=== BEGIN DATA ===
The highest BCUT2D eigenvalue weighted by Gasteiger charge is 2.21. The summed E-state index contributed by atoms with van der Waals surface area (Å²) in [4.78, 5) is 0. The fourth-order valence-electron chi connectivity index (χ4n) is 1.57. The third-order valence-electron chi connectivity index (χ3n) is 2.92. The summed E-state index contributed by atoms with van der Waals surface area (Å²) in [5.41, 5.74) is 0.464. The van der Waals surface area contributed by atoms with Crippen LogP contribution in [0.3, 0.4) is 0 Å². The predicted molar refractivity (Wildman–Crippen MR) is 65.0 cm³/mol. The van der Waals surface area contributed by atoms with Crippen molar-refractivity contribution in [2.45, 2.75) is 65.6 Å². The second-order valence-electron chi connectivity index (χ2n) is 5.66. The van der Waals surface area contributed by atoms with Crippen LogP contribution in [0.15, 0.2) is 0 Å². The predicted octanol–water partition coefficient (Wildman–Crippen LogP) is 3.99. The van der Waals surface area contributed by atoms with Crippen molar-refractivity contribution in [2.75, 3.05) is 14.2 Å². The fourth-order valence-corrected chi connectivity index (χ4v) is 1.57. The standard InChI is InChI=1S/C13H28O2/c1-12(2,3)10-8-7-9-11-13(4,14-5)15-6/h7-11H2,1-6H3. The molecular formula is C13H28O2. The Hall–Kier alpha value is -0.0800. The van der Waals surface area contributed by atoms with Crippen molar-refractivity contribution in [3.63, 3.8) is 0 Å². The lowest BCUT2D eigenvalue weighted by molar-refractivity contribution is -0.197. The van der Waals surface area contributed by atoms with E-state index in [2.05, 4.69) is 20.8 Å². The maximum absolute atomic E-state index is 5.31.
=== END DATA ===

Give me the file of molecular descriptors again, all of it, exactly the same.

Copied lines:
The highest BCUT2D eigenvalue weighted by Gasteiger charge is 2.21. The summed E-state index contributed by atoms with van der Waals surface area (Å²) in [4.78, 5) is 0. The fourth-order valence-electron chi connectivity index (χ4n) is 1.57. The third-order valence-electron chi connectivity index (χ3n) is 2.92. The summed E-state index contributed by atoms with van der Waals surface area (Å²) in [5.41, 5.74) is 0.464. The van der Waals surface area contributed by atoms with Crippen LogP contribution in [0.3, 0.4) is 0 Å². The predicted molar refractivity (Wildman–Crippen MR) is 65.0 cm³/mol. The van der Waals surface area contributed by atoms with Crippen molar-refractivity contribution in [2.45, 2.75) is 65.6 Å². The second-order valence-electron chi connectivity index (χ2n) is 5.66. The van der Waals surface area contributed by atoms with Crippen LogP contribution in [0.15, 0.2) is 0 Å². The predicted octanol–water partition coefficient (Wildman–Crippen LogP) is 3.99. The van der Waals surface area contributed by atoms with Crippen molar-refractivity contribution in [2.75, 3.05) is 14.2 Å². The fourth-order valence-corrected chi connectivity index (χ4v) is 1.57. The standard InChI is InChI=1S/C13H28O2/c1-12(2,3)10-8-7-9-11-13(4,14-5)15-6/h7-11H2,1-6H3. The molecular formula is C13H28O2. The Hall–Kier alpha value is -0.0800. The van der Waals surface area contributed by atoms with Crippen molar-refractivity contribution in [3.63, 3.8) is 0 Å². The lowest BCUT2D eigenvalue weighted by molar-refractivity contribution is -0.197. The van der Waals surface area contributed by atoms with E-state index in [2.05, 4.69) is 20.8 Å². The maximum absolute atomic E-state index is 5.31.